And we're seeing results. Last year Federal employees with disabilities represented 7.41 percent of the overall workforce and 11 percent when the figures include veterans who are 30 percent or more disabled. Additionally, people with disabilities represent 7.96 percent of all new hires and 14.7 percent of all new hires when veterans who are 30 percent or more disabled are also included - the highest in 20 years. In total, more than 200,000 people with disabilities now work for the federal government, also the most in 20 years. That's great work, and we're only going to get better.
To specifically address the underrepresentation of Hispanics in the Federal workforce, we assembled the Hispanic Council on Federal Employment - and their co-chair is my Chief of Staff, Liz Montoya. The latest statistics show about 4,000 more Hispanics working in the Federal government today.
We also saw more Hispanics joining the Senior Executive Service last year, moving from 2.7 percent in 2010 to 5.4 percent in 2011. That's a strong jump that means that Hispanics now make up 4.1 percent of the SES. It's progress in the right direction, but we believe we can do more.
Starting this month, we will be able to look closely at applicant data at each stage in the hiring process for about 70% of job announcements. This data will help us identify where the challenges are in the hiring process.
For example, if we see that we have very few Hispanic applicants, then that suggests we're not reaching the Hispanic community with our recruitment. And if we see we have a lot of Hispanic applicants whose resumes don't show the right skills or experience, that would tell us something different - that we have to do better explaining what skills are needed for these jobs, and explaining how to find jobs that match your skills.
And make no mistake, we are reaching out. We're partnering with student programs, Veterans programs and Hispanic Serving Institutions to promote our Student Pathways Programs and promote the idea of a career in Federal civil service. We want to make sure Hispanic Veterans are fully aware of Veterans hiring authorities and opportunities. And we want to make students and agencies alike aware that student interns can potentially convert into Federal employees, and that student loans can sometimes be deferred or repaid under existing programs.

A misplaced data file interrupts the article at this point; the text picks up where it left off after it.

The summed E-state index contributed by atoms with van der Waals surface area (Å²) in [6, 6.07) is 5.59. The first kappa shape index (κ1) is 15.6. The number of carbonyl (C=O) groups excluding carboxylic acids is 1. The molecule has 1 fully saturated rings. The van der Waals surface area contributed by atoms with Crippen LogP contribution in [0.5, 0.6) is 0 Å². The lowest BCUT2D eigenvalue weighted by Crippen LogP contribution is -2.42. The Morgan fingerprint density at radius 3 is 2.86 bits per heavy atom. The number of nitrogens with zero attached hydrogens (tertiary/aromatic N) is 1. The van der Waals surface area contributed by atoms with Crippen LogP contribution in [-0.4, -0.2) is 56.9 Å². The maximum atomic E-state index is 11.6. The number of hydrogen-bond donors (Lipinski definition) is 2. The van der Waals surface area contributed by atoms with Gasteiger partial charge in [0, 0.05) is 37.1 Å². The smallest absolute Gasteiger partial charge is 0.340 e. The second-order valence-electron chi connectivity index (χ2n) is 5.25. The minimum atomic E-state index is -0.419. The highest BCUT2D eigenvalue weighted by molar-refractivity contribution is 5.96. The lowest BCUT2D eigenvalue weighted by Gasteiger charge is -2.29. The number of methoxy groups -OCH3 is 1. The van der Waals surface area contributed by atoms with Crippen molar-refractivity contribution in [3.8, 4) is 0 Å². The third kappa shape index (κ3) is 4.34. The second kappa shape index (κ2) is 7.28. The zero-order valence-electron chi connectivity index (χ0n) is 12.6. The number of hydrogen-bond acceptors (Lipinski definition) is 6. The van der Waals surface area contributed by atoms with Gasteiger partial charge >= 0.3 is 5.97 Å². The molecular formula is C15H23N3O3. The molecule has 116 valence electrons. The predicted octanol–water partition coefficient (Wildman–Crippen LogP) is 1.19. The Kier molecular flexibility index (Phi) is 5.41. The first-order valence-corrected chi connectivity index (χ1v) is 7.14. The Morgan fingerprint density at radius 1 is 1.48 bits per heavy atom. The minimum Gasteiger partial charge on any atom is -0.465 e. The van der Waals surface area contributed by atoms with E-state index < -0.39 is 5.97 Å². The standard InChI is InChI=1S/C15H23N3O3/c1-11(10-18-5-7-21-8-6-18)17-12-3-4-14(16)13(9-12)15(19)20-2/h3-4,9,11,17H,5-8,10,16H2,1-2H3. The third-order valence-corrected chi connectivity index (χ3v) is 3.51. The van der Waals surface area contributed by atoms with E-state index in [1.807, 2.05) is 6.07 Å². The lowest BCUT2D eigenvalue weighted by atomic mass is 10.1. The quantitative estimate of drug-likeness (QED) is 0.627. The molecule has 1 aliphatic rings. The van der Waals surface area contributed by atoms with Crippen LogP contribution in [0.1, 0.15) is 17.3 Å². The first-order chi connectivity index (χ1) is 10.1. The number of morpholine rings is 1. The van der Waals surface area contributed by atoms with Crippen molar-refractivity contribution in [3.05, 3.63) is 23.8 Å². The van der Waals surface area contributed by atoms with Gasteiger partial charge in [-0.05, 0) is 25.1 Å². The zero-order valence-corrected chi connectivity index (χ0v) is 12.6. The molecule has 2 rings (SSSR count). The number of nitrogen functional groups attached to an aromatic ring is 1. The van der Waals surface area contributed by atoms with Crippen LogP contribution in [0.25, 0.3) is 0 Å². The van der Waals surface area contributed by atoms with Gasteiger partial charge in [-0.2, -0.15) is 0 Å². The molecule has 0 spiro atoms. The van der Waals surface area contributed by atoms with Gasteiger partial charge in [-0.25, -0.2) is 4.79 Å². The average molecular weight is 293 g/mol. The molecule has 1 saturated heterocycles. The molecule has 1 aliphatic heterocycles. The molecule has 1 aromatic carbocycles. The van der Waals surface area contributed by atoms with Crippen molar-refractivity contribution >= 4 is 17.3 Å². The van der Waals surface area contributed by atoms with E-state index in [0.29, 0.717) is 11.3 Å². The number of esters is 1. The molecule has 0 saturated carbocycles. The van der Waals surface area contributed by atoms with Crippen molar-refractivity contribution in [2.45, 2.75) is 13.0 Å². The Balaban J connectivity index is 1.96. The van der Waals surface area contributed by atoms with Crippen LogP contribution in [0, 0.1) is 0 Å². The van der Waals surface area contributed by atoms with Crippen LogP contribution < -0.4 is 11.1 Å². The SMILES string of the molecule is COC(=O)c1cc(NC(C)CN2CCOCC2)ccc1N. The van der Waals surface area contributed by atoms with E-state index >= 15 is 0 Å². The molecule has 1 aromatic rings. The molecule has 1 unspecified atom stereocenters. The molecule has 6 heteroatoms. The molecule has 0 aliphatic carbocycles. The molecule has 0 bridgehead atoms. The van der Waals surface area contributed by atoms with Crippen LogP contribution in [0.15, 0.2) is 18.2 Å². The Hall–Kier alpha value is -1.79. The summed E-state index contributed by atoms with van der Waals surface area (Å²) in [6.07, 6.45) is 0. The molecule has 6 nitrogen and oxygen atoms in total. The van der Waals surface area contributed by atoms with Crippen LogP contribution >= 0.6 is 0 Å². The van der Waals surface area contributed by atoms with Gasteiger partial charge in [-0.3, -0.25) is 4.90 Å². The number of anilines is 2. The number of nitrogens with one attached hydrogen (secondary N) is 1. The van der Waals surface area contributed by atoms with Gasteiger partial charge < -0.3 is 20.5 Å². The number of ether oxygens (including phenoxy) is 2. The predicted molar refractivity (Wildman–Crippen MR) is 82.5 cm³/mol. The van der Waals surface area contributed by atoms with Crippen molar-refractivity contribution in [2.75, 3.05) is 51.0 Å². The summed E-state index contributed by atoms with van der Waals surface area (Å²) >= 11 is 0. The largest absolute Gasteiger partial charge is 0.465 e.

Each of these efforts fits in with our broad mission to recruit, retain and honor a world-class workforce for the American people. But they also fit with specific direction from President Obama.
By Executive Order, the President directed OPM to take the lead in developing and implementing plans for Diversity and Inclusion in each Federal agency. We've encouraged agencies to consolidate the plans they already have in place, and make sure they not only make good policy, but become good practice.
Each plan shares in four main pillars:
First pillar: An active and robust diversity and inclusion council, to keep up the attention and focus within each agency.
Second pillar: Mentorship. Mentors are key supports to any career - including mine. They help answer questions that are daunting to even ask. How do I earn a promotion? How do I give helpful feedback to colleagues?
Third pillar: Diversified leadership. Currently, we're partnering with NOMAR, LULAC and several other organizations, to develop a Senior Executive Leadership program for Hispanics.
Fourth pillar: Metrics and accountability, so that we can measure the impact of our plans, across agencies.
Together, these initiatives lay the groundwork for a more diverse and inclusive workforce for the American people.
Yet one of the greatest things about diversity is how it fosters innovation. At the heart of diversity is the act of looking at our assumptions and saying, what if that isn't true? What if we could make that different? What if that doesn't have to be so? Where there is a lack of diversity, rest assured, there is a lack of innovation. Where there is great diversity, greater innovation.